These Are Some of the Oldest Bars in Cincinnati for When You Want to Grab a Historic Drink
Settled is 1788, Cincinnati is definitely an old city, so it makes sense we have quite the collection of historic drinking establishments. From dive bars to high-end lounges, all of these Queen City bars have been serving the city for a long time.
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3245 Jefferson Ave., Clifton
Before opening as a bar in the 1930s, Fries Cafe was a Kroger grocery store. It offers a large selection of craft beers on tap. If you’re in the mood for games, Fries offers three floors of shuffleboard, dart boards and pool tables. Head out back and check out the massive patio set-up.
210 E. Eighth St., Downtown
Downtown's Arnold's Bar & Grill is renowned for being the oldest continuously operating drinking destination in Cincinnati — one of the oldest in America, in fact, at 160 years. There's the infamous Arnold's bathtub, reportedly used to make bootleg gin during Prohibition. And another rumor that the building was once a whorehouse. There is even a rumor that this bar filled with spirits (as in alcohol) is full of spirits (as in dead people).
936 Hatch St., Mount Adams
Mount Adams’ favorite backyard bar since 1963. Walk down a set of stairs to find a secret, little hideaway. Outside, the relaxed garden patio is like a boho blend of Bourbon Street and Paris café life. With frequent live music, it’s one of the most romantic drinking destinations in the city.
25 W. Ogden Place, Downtown
This downtown classic labels itself as “Cincinnati’s Second Oldest Bar” right behind Arnold's Bar & Grill. You can get a beer or an iced-cold mixed drink here, but they also serve food. Grab a fish sandwich, a reuben or check out the Ultimate Italian Smasher made with capicola, pepperoni, salami, provolone and banana peppers.
403 Oregon St., Mount Adams
A hillside dive and home of one of the best spicy bloody marys and best views in town. The burgers are damn tasty, too. Once a former grocery store and taproom, the historic space has been around in some iteration since the 1870s.
27 S. Broadway, Lebanon
Jonas Seaman came to Ohio from New Jersey in 1803 and opened the Golden Lamb. In a time when many couldn’t read, the business was marked by a symbol, not a name: a golden lamb. Present-day, the historic hotel and restaurant, in the heart of the Lebanon DORA district, has served 12 presidents and an array of other famous figures. The attached Black Horse Tavern is a more casual dining spot on the backside of the hotel that serves specialty cocktails and beers on draft, including the Black Horse Golden Lager.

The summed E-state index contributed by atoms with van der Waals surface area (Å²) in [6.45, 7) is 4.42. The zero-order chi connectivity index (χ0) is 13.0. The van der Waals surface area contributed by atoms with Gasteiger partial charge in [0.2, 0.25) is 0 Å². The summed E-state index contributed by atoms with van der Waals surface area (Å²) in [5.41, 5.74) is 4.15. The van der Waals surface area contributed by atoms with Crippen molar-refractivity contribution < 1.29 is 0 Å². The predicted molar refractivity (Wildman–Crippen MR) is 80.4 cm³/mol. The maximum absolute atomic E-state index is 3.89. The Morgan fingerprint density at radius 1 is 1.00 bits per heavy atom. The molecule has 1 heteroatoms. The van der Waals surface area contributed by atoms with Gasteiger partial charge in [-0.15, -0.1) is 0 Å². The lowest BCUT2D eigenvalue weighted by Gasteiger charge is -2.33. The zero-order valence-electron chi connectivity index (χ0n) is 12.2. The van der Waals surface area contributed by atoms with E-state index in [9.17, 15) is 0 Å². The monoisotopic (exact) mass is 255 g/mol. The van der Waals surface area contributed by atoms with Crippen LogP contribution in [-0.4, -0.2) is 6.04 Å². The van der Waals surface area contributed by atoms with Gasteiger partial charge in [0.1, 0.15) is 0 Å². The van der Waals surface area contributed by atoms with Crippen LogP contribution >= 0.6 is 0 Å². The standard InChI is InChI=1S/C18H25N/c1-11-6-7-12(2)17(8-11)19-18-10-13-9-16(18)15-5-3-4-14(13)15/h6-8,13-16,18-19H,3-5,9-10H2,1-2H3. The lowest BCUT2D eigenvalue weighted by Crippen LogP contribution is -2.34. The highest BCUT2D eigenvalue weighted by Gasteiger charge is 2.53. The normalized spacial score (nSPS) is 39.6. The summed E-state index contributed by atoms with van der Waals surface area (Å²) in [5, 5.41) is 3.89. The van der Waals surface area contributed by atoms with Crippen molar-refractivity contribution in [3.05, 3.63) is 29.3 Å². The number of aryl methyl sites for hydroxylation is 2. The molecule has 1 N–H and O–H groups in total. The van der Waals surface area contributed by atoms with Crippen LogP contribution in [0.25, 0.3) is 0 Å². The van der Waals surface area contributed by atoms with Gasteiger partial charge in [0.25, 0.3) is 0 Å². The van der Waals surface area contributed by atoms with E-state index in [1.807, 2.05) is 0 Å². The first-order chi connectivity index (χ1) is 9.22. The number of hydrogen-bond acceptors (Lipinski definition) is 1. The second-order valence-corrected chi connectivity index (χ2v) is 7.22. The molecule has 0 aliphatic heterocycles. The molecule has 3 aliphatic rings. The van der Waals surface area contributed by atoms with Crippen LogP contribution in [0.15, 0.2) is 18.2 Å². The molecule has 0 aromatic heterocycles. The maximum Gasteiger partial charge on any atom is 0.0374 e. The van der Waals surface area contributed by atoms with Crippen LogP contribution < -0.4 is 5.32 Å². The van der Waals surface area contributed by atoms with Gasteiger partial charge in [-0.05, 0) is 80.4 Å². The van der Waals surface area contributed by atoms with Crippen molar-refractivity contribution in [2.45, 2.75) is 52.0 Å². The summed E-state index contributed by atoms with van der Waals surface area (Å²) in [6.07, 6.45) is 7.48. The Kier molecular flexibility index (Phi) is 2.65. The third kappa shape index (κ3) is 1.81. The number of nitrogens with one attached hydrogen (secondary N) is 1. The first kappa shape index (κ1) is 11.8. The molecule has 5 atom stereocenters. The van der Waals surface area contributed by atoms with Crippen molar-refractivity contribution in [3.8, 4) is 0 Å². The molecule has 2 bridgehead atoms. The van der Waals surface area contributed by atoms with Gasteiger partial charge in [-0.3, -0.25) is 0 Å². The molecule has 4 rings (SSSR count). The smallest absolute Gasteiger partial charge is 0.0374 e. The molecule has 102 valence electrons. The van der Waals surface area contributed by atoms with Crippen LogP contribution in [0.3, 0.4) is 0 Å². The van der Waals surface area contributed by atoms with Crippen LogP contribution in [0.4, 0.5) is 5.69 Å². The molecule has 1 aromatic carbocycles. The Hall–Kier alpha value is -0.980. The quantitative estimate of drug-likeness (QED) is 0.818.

625 Main St., Downtown
This historic and recently restored bar has a classic, homey feel. The affordable menu matches its relaxed vibe, and offerers everything from cocktails and 25-ounce Huedepohl schooners to draft beers. The business dates all the way back to 1817 when it was located along the riverfront on Water Street. It moved up to Fifth Street due to flooding. In 1962, the Bay Horse moved to its current location on Main Street and then closed in 2004. It was reopened in 2017.
958 Pavilion St., Mount Adams
Crowleys has made a name for itself by offering tons of beers on draft in an unpretentious atmosphere. The bar was established in 1937 by Bill Specs Crowley. They put on quite a party for Saint Patricks Day and the Labor Day fireworks.
718 W. Pike St., Covington
Open in 1939 as Heine’s Café, the small drop-ceilinged dining room is what some may call a “hole in the wall.” Their incredibly friendly staff serves up simple but delectable made-to-order burgers. Their speciality is a juicy meat patty topped with cheese, onions and pickles; a shortlist of sides includes chili, soup or Husman’s chips. Grab one of their self-described "coldest beer since 1939."
35 W. Fifth St., Downtown
Nestled inside Carew Towers historic Art Deco Hilton Cincinnati Netherland Plaza sits the Bar at Palm Court. The cocktail bar offers up classic drinks, live Jazz and an expanded bar menu. The hotel opened in 1931 and has been listed as a member of Historic Hotels of America since 1991.
302 E. University Ave., Corryville
For a taste of Zinzinnatis German heritage, Mecklenburg Gardens showcases some of the best German cuisine the city has to offer. Their specialty is wienerschnitzel, a tender, pan-fried veal cutlet topped with lemon; its served with red cabbage. They have plenty of German beers on tap, along with some local microbrews. Nationally ranked as one of the best biergartens in the country, its also one of Cincinnatis oldest restaurants, having been open since 1865.